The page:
In less than a year after the deployment of the former Deputy Police Commissioner, Kenny Kapinga, to the Ministry of Foreign Affairs and who now serves as High Commissioner in South Africa, another Deputy Commissioner, Ikwatlhaeng Bagopi, has also been redeployed to run the Ministry of Labour and Home Affairs as Permanent Secretary.
There are two permanent top vacant positions that exist in the police that are expected to be filled.
Having recently settled the succession plan at the Botswana Defence Force, it will be fascinating to watch how President Khama will deal with the same matter at Botswana Police.
Last week, Khama appointed Major General Gaolathe Galebotswe to the position of BDF Deputy Commander, effectively making him a successor in waiting for the about-to-retire BDF commander, Lt. General Carter Masire.
Also promoted to become Head of Ground Forces was Gotsileene Morake, who also is now a Major General.
The recent promotions have effectively settled the BDF succession plan.
At Botswana Police, the two-year contract for the current Commissioner, Thebeyame Tsimako, ends next month.
The redeployment of Tsimako’s two deputies has raised eyebrows as to who will become Commissioner.
Sources suggest that the newly appointed Deputy Commissioner, Keabetswe Makgope who took over from Kapinga last year, is likely to be appointed the new police chief while some speculate that an outsider might scoop the position.
Information passed to The Telegraph suggests that by redeploying the two deputy commissioners, President Khama has also dismantled two warring factions that have long delayed the appointment of Tsimako’s successor as police chief.
It is understood that when Thebeyame Tsimako wanted to retire, Khama extended his stay with a two-year contract because of the infighting.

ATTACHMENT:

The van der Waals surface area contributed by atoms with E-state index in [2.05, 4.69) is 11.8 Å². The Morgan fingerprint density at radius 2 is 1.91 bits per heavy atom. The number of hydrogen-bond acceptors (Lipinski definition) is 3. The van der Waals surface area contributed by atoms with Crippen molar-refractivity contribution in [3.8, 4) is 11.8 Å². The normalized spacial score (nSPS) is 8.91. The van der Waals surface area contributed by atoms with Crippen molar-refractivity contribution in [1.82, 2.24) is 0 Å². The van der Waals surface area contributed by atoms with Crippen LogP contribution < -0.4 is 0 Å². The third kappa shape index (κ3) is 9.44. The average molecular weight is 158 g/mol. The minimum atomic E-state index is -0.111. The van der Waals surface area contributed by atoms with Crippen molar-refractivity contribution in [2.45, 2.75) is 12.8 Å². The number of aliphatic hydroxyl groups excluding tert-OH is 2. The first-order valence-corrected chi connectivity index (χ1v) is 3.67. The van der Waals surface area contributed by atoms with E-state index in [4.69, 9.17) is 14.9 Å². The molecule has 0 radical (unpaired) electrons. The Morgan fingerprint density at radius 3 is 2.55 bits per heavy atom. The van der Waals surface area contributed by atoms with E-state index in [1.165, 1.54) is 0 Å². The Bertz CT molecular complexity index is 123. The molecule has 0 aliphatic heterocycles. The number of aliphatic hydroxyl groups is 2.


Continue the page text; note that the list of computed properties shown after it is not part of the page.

So far, there are three female senior officers who could be appointed to the post of Deputy Commissioner.
These are Dr Magora who heads the Forensic Division; Dinah Marathe, Divisional Commander North, and Maluti Gabasitwe, the Director of Police College.
The redeployment of Bagopi to become the Permanent Secretary in the Ministry of Labour and Home Affairs makes him the first police officer to be promoted to the position of PS.
“I never thought I could be promoted to become a PS in my life,” said Bagopi in an interview.
When asked whether he had differences with Kapinga, his response was that there had never been any deep personal differences between him and Kapinga.
“That could have led the Police Commissioner to mediate,” he said, explaining that people should understand that in any organization, people may have a difference of opinion and may disagree on certain instances. “That does not mean that there is a rift between individuals.”
However, Bagopi says he leaves the Police Service as a proud man because of the contributions that he made for its development right from origin.
“Personally, I wish the president would choose from the best men and women that are police officers or somebody who understands the police service as a whole,” said Bagopi.
He added that the appointment of any officer who will fill his position should be based on merit and not necessarily on gender issues.
“I know it would not be easy to work with civilians because of my background but I am hoping that I will serve my people and, through their support and the ministry, will still be able to deliver its mandate.”